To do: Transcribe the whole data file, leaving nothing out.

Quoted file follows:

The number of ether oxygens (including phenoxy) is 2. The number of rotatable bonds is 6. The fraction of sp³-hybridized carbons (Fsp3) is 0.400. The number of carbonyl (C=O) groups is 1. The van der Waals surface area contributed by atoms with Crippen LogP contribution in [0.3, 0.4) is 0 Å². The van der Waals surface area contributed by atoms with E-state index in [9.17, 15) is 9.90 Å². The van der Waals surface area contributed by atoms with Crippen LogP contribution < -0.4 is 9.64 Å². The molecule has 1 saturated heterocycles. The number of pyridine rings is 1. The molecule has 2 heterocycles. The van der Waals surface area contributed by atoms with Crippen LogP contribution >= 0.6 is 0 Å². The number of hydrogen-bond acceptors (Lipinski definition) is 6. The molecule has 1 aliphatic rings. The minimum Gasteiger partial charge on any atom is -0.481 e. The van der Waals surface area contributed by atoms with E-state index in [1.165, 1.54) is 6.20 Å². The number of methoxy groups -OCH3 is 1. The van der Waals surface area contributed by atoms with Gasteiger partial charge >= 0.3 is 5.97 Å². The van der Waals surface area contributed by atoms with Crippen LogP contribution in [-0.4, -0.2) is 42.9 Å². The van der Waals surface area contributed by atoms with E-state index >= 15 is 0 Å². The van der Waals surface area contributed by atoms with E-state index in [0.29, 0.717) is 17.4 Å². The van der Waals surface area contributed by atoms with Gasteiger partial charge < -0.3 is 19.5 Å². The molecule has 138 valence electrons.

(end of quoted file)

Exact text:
The number of ether oxygens (including phenoxy) is 2. The number of rotatable bonds is 6. The fraction of sp³-hybridized carbons (Fsp3) is 0.400. The number of carbonyl (C=O) groups is 1. The van der Waals surface area contributed by atoms with Crippen LogP contribution in [0.3, 0.4) is 0 Å². The van der Waals surface area contributed by atoms with E-state index in [9.17, 15) is 9.90 Å². The van der Waals surface area contributed by atoms with Crippen LogP contribution < -0.4 is 9.64 Å². The molecule has 1 saturated heterocycles. The number of pyridine rings is 1. The molecule has 2 heterocycles. The van der Waals surface area contributed by atoms with Crippen LogP contribution >= 0.6 is 0 Å². The number of hydrogen-bond acceptors (Lipinski definition) is 6. The molecule has 1 aliphatic rings. The minimum Gasteiger partial charge on any atom is -0.481 e. The van der Waals surface area contributed by atoms with E-state index in [1.165, 1.54) is 6.20 Å². The number of methoxy groups -OCH3 is 1. The van der Waals surface area contributed by atoms with Gasteiger partial charge >= 0.3 is 5.97 Å². The van der Waals surface area contributed by atoms with Crippen LogP contribution in [-0.4, -0.2) is 42.9 Å². The van der Waals surface area contributed by atoms with E-state index >= 15 is 0 Å². The van der Waals surface area contributed by atoms with E-state index in [0.29, 0.717) is 17.4 Å². The van der Waals surface area contributed by atoms with Gasteiger partial charge < -0.3 is 19.5 Å². The molecule has 138 valence electrons.